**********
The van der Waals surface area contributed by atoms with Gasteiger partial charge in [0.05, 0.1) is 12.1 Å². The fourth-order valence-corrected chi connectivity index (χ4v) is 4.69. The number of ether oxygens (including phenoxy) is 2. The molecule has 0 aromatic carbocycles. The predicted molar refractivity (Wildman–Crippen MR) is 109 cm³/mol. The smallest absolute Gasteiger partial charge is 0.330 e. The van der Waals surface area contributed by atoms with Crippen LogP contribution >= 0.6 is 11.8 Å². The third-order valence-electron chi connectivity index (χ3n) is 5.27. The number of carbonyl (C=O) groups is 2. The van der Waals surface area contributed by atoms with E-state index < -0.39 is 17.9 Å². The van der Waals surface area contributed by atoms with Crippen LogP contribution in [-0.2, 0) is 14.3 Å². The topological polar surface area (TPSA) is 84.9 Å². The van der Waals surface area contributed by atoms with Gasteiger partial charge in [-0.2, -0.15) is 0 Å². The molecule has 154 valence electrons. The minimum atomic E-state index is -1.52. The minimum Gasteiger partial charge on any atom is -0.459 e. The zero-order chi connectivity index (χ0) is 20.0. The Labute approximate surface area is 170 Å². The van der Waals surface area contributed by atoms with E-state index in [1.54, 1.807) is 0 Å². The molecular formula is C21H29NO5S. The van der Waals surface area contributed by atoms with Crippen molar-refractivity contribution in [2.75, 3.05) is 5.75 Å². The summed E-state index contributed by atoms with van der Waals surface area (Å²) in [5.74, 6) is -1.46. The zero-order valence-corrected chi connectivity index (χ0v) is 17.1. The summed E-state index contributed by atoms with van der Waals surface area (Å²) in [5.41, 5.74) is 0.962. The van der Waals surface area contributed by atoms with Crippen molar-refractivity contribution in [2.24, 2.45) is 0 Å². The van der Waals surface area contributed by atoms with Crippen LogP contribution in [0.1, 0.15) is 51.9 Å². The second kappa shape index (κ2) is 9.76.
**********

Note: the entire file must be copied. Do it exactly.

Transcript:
The van der Waals surface area contributed by atoms with Gasteiger partial charge in [0.05, 0.1) is 12.1 Å². The fourth-order valence-corrected chi connectivity index (χ4v) is 4.69. The number of ether oxygens (including phenoxy) is 2. The molecule has 0 aromatic carbocycles. The predicted molar refractivity (Wildman–Crippen MR) is 109 cm³/mol. The smallest absolute Gasteiger partial charge is 0.330 e. The van der Waals surface area contributed by atoms with Crippen LogP contribution >= 0.6 is 11.8 Å². The third-order valence-electron chi connectivity index (χ3n) is 5.27. The number of carbonyl (C=O) groups is 2. The van der Waals surface area contributed by atoms with E-state index < -0.39 is 17.9 Å². The van der Waals surface area contributed by atoms with Crippen LogP contribution in [-0.2, 0) is 14.3 Å². The topological polar surface area (TPSA) is 84.9 Å². The van der Waals surface area contributed by atoms with Gasteiger partial charge in [-0.2, -0.15) is 0 Å². The molecule has 154 valence electrons. The minimum atomic E-state index is -1.52. The minimum Gasteiger partial charge on any atom is -0.459 e. The zero-order chi connectivity index (χ0) is 20.0. The Labute approximate surface area is 170 Å². The van der Waals surface area contributed by atoms with E-state index in [1.54, 1.807) is 0 Å². The molecular formula is C21H29NO5S. The van der Waals surface area contributed by atoms with Crippen molar-refractivity contribution in [2.75, 3.05) is 5.75 Å². The summed E-state index contributed by atoms with van der Waals surface area (Å²) in [5.74, 6) is -1.46. The zero-order valence-corrected chi connectivity index (χ0v) is 17.1. The summed E-state index contributed by atoms with van der Waals surface area (Å²) in [5.41, 5.74) is 0.962. The van der Waals surface area contributed by atoms with Crippen molar-refractivity contribution in [2.24, 2.45) is 0 Å². The van der Waals surface area contributed by atoms with Crippen LogP contribution in [0.1, 0.15) is 51.9 Å². The second kappa shape index (κ2) is 9.76.